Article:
3 Things You Need To Know About the Singapore Share Market Today

Welcome to the middle of Monday! Here are three things about Singapore’s share market you might want to look at today and over the rest of the week.

1. The start of 2015 hasn’t exactly been smooth for the markets and that may have exacerbated calls that a market crash is going to happen soon. But if you think that is true, you might want to look at this article, which explains how tough it is for anyone to predict when the next crash is coming.

But even if the stock market may soar higher this year (no one knows!), the credit cycle in Asia may already be turning, according to Piyush Gupta, chief executive of DBS Group Holdings Ltd (SGX: D05). If Gupta’s prognosis turns out to be true, cheap debt will become more expensive in the future – and that can be a troublesome thing for shares like Oxley Holdings Ltd (SGX: 5UX) and MoneyMax Financial Services Ltd (SGX: 5WJ). As to why that’s so, check out here. (Hint: It has to do with their heavy leverage and inability to generate cash.)

2. Since we’re on the topic of risk, there’s an interesting phenomenon about risk-taking in the business world that financial advisor Carl Richards calls “risk creep.” In essence, it’s about how we incrementally ratchet up the risk we’re taking (often unknowingly) each time a previous risky endeavor goes well. This phenomenon can affect companies too, with firms like Neptune Orient Lines Ltd (SGX: N03) and Aspial Corporation (SGX: A30) being good examples. Jump in here to find out more.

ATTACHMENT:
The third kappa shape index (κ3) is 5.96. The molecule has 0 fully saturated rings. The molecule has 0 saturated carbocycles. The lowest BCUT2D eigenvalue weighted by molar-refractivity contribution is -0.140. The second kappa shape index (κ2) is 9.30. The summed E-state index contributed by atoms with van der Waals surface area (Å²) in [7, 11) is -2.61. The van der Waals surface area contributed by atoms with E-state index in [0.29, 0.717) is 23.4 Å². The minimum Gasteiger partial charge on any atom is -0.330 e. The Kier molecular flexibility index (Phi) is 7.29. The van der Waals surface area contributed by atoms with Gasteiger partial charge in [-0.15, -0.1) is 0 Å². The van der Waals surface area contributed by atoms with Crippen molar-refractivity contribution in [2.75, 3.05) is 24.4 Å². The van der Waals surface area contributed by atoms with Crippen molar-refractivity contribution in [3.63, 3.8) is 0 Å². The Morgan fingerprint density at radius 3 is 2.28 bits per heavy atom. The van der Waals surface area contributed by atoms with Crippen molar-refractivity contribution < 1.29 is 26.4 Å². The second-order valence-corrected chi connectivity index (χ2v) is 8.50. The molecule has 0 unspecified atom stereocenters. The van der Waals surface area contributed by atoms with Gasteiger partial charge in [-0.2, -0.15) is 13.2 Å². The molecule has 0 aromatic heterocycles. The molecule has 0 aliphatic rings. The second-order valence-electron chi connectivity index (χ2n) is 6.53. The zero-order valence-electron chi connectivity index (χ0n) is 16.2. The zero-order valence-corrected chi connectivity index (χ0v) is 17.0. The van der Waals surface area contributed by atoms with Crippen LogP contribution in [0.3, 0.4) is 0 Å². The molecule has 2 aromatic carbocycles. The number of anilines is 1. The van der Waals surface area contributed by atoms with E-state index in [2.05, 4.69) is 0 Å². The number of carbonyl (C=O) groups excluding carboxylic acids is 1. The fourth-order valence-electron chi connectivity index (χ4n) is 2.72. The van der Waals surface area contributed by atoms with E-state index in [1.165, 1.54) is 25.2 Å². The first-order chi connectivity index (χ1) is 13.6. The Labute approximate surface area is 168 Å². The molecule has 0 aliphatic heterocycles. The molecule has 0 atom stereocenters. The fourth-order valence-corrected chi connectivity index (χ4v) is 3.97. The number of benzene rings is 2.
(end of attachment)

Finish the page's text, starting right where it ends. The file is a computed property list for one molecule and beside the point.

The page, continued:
3. The likes of sexy growth companies like Google and Amazon might never be found in Singapore’s stock market, but that doesn’t mean that locally-listed firms are slouches. To that point, my colleague Stanley Lim had just taken a look at three Singapore-listed shares that have managed to compound their profits at more than 30% over the past decade. Find out what they are here.

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The information provided is for general information purposes only and is not intended to be personalised investment or financial advice. Motley Fool Singapore writer Chong Ser Jing owns shares in Amazon.